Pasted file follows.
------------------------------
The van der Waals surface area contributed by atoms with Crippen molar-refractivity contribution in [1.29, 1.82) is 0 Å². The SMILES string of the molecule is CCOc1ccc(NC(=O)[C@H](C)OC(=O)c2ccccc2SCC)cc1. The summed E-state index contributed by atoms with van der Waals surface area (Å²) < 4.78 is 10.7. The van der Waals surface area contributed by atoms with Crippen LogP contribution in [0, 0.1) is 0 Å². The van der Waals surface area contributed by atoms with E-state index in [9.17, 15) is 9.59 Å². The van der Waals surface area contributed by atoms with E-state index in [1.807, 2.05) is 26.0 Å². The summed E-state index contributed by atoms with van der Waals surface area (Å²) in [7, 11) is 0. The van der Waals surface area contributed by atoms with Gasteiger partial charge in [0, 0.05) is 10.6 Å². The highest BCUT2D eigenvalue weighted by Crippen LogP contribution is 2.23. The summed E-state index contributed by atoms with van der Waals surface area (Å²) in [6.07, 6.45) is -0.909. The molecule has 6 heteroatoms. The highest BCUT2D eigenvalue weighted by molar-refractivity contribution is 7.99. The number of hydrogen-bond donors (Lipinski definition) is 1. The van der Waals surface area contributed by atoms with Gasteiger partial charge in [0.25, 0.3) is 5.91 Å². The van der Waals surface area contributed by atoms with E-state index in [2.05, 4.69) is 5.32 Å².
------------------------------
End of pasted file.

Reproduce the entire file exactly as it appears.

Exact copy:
The van der Waals surface area contributed by atoms with Crippen molar-refractivity contribution in [1.29, 1.82) is 0 Å². The SMILES string of the molecule is CCOc1ccc(NC(=O)[C@H](C)OC(=O)c2ccccc2SCC)cc1. The summed E-state index contributed by atoms with van der Waals surface area (Å²) < 4.78 is 10.7. The van der Waals surface area contributed by atoms with Crippen LogP contribution in [0, 0.1) is 0 Å². The van der Waals surface area contributed by atoms with E-state index in [9.17, 15) is 9.59 Å². The van der Waals surface area contributed by atoms with E-state index in [1.807, 2.05) is 26.0 Å². The summed E-state index contributed by atoms with van der Waals surface area (Å²) in [7, 11) is 0. The van der Waals surface area contributed by atoms with Gasteiger partial charge in [0, 0.05) is 10.6 Å². The highest BCUT2D eigenvalue weighted by Crippen LogP contribution is 2.23. The summed E-state index contributed by atoms with van der Waals surface area (Å²) in [6.07, 6.45) is -0.909. The molecule has 6 heteroatoms. The highest BCUT2D eigenvalue weighted by molar-refractivity contribution is 7.99. The number of hydrogen-bond donors (Lipinski definition) is 1. The van der Waals surface area contributed by atoms with Gasteiger partial charge in [0.25, 0.3) is 5.91 Å². The van der Waals surface area contributed by atoms with E-state index in [2.05, 4.69) is 5.32 Å².